What is good attendance?
There is sometimes a perception that an attendance rate of 90% is good. This is because an examination score of 90% means excellence. However, as an attendance rate, 90% is unsatisfactory, it equates to missing 20 days per year. We consider below 92% as approaching persistent absence. The whole school attendance target this year is 97%.
Why might the impact of poor attendance be on your child?
Government research shows that students who have less than 90% attendance (20 or more days missed in a year) achieve, on average, a whole grade lower than expected in examinations. There is a link between the number of days a child is absent and their average earnings in later life. A child is not in school 175 days a year – plenty of time to go shopping, take holidays, visit family or attend routine appointments.
Having good attendance is not all about attainment; your child is also developing essential social skills which will benefit them in their future endeavours.
A parent/carer has a legal responsibility to ensure that his/her child attends school regularly.
Why is good attendance important?
Every lesson really does count for your child, children can quickly fall behind if even one day is missed, catching up even a little lost time from school can be really difficult. Good attendance is linked to achievement, better relationships with other children and better overall behaviour in school. Good attendance is not just about what happens in school, absences when your child is young can limit their future opportunities and set up bad habits for work and life. As parents and school we need to support our children in maximizing their achievements.
How can you support and encourage our child to have excellent attendance and punctuality?
Ensure your child is fully prepared for school each day, organise your child’s school uniform and encourage your child to check they have the correct. equipment, homework and PE kit the night before.
- Ensure you child attends school every day and arrives on time, in order to keep up with school work.
- Show your child that you think school is very important.
- Praise your child’s achievements.
- Get them into good habits early on.
- Recognise that children can get into bad habits from an early age and that these are hard to break later.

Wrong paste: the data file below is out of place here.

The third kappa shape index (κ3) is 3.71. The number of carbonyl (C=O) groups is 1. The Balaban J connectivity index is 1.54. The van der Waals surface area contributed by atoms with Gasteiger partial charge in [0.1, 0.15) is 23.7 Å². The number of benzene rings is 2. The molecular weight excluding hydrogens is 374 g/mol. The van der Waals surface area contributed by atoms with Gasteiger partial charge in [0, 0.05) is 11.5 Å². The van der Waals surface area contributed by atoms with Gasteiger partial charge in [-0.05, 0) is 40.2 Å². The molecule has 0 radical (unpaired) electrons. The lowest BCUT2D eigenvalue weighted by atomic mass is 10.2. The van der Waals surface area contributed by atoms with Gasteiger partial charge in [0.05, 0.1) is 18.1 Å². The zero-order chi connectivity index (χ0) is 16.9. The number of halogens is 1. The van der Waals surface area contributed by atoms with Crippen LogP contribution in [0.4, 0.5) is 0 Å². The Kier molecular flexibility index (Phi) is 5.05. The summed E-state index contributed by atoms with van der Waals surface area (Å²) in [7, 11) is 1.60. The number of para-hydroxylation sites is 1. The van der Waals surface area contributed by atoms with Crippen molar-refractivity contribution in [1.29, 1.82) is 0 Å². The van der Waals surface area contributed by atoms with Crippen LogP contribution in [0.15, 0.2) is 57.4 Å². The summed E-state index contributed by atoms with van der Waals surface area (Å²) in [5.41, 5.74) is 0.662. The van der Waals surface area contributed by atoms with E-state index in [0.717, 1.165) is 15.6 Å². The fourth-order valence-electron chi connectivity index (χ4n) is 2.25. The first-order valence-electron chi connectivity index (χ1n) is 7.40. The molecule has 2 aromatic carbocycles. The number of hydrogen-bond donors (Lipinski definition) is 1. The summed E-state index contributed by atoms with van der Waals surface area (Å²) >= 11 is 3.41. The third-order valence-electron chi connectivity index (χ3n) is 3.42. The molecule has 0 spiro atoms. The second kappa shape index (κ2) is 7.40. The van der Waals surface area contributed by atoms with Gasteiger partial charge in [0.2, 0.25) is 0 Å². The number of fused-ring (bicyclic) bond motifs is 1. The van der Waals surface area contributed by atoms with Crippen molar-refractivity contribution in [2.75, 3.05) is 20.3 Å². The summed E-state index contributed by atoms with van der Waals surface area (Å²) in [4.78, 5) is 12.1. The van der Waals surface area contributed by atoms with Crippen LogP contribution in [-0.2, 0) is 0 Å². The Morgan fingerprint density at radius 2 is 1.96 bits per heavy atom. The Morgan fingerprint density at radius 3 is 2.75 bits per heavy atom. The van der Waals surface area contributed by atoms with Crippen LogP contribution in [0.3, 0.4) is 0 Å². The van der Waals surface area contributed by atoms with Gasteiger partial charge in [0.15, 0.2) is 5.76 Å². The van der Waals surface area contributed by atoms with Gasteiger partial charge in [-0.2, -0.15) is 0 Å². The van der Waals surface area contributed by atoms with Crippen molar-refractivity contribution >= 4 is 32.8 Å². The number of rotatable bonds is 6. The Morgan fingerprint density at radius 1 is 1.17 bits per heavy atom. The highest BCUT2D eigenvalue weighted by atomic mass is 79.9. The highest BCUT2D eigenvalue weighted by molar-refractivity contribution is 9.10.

- Attend any meetings in school to which you are invited.
- Let the school know as soon as there are any problems or changes.
- Do not keep your child at home if your child is worried or has a problem, e.g. bullying. The best way to support your child is to ask for a meeting in school to explain any difficulties and to address problems. The more time your child is absent from school, the harder it will be for them to return.
- Make sure your child has a good night’s sleep and wakes up in good time for the school day.
- Organise non-urgent medical appointments outside of school time.
- Take time to talk to your child about what they have done in school.
- Contact the school at the first opportunity if your child is genuinely ill or is unable to attend.
- Talk to someone at the school if there is a problem or reason why your child finds it difficult to attend regularly.
Excellent attendance gives your child a better opportunity to:
- make new friends;
- learn and enjoy new experiences;
- develop skills that you will need in later life;
- take part in a wide range of activities in and outside of SMA
- learn how to look after themselves and encourage independence;
- feel safe and listened to;
- improve their chances of having a good career or life chances;
- make a positive contribution to the SMA community.
The importance of punctuality
Whilst overall our pupils arrive at school on time, we can still have a small number of pupils who can arrive late to school. Parents may not be aware of the difficulties experienced by children even when they are only a few minutes late each day.